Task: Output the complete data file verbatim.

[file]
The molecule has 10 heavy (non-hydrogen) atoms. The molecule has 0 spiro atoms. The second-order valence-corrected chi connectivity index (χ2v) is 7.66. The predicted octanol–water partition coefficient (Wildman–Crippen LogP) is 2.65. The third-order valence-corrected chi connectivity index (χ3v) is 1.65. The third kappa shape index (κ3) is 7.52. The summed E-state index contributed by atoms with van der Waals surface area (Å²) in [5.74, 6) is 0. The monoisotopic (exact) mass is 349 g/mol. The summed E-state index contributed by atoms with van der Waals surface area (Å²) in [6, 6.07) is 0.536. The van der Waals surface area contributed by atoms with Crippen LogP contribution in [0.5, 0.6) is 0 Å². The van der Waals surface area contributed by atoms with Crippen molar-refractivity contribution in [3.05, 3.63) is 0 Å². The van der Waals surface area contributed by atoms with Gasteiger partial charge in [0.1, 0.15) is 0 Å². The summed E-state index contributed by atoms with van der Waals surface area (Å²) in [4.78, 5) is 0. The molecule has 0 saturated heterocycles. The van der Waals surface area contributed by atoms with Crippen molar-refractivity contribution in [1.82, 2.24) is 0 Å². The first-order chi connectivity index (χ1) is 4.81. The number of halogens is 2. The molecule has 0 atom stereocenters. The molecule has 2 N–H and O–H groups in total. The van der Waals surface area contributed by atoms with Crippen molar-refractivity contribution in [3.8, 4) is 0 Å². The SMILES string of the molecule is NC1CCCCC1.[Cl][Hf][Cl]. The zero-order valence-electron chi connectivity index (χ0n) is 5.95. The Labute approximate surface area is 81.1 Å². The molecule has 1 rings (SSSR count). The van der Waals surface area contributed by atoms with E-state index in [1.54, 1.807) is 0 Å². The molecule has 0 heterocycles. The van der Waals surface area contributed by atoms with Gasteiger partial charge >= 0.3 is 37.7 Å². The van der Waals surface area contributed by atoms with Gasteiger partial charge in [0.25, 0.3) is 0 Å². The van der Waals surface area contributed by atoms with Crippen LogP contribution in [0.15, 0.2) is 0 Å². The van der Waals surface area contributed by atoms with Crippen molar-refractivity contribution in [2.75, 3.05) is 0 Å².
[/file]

The molecule has 10 heavy (non-hydrogen) atoms. The molecule has 0 spiro atoms. The second-order valence-corrected chi connectivity index (χ2v) is 7.66. The predicted octanol–water partition coefficient (Wildman–Crippen LogP) is 2.65. The third-order valence-corrected chi connectivity index (χ3v) is 1.65. The third kappa shape index (κ3) is 7.52. The summed E-state index contributed by atoms with van der Waals surface area (Å²) in [5.74, 6) is 0. The monoisotopic (exact) mass is 349 g/mol. The summed E-state index contributed by atoms with van der Waals surface area (Å²) in [6, 6.07) is 0.536. The van der Waals surface area contributed by atoms with Crippen LogP contribution in [0.5, 0.6) is 0 Å². The van der Waals surface area contributed by atoms with Crippen molar-refractivity contribution in [3.05, 3.63) is 0 Å². The van der Waals surface area contributed by atoms with Gasteiger partial charge in [0.1, 0.15) is 0 Å². The summed E-state index contributed by atoms with van der Waals surface area (Å²) in [4.78, 5) is 0. The molecule has 0 saturated heterocycles. The van der Waals surface area contributed by atoms with Crippen molar-refractivity contribution in [1.82, 2.24) is 0 Å². The first-order chi connectivity index (χ1) is 4.81. The number of halogens is 2. The molecule has 0 atom stereocenters. The molecule has 2 N–H and O–H groups in total. The van der Waals surface area contributed by atoms with Crippen molar-refractivity contribution in [3.8, 4) is 0 Å². The SMILES string of the molecule is NC1CCCCC1.[Cl][Hf][Cl]. The zero-order valence-electron chi connectivity index (χ0n) is 5.95. The Labute approximate surface area is 81.1 Å². The molecule has 1 rings (SSSR count). The van der Waals surface area contributed by atoms with E-state index in [1.54, 1.807) is 0 Å². The molecule has 0 heterocycles. The van der Waals surface area contributed by atoms with Gasteiger partial charge >= 0.3 is 37.7 Å². The van der Waals surface area contributed by atoms with Gasteiger partial charge in [0.25, 0.3) is 0 Å². The van der Waals surface area contributed by atoms with Crippen LogP contribution in [0.15, 0.2) is 0 Å². The van der Waals surface area contributed by atoms with Crippen molar-refractivity contribution in [2.75, 3.05) is 0 Å².